In Xu Shen' sbook "Shuo Wen Jie Zi" , which is an analytical dictionary of Chinese characters, says that "goat is propitious." In ancient China, goat is sacred beast and mascot. San-Yang is a homophone of "goats" in Chinese. San-Yang Kai Tai means goats bring an auspicious beginning, also known as spring comes in full form, is a New Year' s greetings. San-Yang, including heaven and earth, means the three positive sides. Kai Tai, means that an auspicious beginning starts. Spring comes after winter, decreasing "yin" and increasing "yang" represents prosperity. Good fortune is about to launch.
Teapot of San-Yang Kai Tai, with perfectly round and satiation body, having a foothold on three legs, symbolizes harmonious goats. Goat is a homophone of yang. In "The Book of Changes" , San-Yang represents beginning of spring, full of life. Tai, is one of the Eight-Trigrams, "Cian" (represents heaven) on the top and "Kun" (means earth) at the bottom. When heaven and carth intersects, everything is prospering. Tai, also means grand fortune. Divining in asking for wealth, Kai Tai means profits pouring in from all sides.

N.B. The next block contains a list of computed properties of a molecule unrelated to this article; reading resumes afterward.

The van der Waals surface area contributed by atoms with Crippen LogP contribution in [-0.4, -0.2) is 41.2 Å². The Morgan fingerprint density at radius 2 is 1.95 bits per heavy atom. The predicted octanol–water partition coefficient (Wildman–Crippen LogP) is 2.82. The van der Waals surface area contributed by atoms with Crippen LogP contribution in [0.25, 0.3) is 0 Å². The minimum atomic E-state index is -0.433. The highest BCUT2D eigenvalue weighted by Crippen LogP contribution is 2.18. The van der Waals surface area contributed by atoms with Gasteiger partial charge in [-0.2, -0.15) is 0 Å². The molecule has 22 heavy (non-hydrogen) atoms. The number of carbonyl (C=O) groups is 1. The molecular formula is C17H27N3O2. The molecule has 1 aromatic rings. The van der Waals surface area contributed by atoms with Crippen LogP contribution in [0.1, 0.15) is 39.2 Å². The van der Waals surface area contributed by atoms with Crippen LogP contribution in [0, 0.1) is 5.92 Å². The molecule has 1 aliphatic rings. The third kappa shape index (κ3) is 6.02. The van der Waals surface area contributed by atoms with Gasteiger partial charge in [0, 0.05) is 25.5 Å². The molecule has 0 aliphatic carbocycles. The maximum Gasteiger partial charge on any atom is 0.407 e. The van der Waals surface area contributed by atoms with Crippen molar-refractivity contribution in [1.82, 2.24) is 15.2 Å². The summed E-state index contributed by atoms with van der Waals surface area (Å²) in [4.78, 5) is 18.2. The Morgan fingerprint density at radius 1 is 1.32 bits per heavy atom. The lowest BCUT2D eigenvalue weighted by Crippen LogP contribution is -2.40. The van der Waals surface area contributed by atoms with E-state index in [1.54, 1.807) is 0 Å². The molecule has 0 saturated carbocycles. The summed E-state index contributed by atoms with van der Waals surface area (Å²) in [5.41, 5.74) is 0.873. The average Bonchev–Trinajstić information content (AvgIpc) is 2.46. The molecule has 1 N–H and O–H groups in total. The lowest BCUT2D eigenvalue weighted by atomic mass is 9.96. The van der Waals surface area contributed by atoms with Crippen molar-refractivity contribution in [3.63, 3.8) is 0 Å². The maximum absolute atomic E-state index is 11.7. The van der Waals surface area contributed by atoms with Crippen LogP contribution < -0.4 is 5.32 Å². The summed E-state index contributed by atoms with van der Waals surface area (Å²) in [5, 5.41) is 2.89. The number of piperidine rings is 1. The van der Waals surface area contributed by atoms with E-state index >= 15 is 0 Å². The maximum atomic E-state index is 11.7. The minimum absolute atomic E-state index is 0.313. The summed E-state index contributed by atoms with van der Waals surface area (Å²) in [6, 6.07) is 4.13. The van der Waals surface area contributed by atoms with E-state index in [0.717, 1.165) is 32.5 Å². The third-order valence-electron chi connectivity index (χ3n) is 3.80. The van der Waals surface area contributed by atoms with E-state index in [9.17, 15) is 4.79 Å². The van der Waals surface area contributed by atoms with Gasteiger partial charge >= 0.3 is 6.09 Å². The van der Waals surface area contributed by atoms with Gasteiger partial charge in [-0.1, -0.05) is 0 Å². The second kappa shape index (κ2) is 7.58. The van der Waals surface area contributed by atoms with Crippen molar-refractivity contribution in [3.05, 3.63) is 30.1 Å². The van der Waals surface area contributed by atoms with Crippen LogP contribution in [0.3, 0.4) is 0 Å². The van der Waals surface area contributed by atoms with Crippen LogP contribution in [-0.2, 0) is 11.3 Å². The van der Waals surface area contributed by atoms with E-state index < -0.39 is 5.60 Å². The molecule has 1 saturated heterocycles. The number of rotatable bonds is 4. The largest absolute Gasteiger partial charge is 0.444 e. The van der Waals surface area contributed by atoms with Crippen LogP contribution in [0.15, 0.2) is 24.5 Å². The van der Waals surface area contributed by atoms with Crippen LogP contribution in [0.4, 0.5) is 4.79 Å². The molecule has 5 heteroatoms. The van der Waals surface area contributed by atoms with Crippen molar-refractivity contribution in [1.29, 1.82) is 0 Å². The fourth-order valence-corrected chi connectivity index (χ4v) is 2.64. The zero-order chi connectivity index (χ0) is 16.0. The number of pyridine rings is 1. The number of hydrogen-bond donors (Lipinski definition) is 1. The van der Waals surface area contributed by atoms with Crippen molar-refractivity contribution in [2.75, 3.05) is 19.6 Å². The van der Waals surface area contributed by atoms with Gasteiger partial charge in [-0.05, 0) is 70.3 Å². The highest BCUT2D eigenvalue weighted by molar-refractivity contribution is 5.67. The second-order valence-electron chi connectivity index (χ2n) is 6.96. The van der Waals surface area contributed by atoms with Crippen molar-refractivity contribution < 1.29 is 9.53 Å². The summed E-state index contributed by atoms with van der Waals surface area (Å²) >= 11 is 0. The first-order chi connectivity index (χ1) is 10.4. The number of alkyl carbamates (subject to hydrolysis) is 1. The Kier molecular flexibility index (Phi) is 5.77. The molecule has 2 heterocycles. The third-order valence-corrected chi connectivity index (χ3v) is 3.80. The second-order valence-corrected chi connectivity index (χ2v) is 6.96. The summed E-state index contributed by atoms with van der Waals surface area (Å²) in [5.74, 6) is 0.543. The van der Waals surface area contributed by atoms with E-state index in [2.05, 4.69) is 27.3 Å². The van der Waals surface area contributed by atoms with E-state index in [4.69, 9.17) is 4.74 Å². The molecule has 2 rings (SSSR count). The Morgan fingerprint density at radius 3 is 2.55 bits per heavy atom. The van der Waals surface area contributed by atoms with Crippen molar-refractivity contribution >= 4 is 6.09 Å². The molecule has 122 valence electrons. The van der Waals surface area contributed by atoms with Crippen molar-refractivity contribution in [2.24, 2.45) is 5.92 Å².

The spout opening is designed in the shape of a goat' s head, Iooks like the Chinese inscriptions on bones or tortoise shells and stands for beauty. The teapot handle decorates with propitious clouds. On the lid knob, the auspicious clouds emerge and gather together. The overall design implicates renewal, grand and auspicious.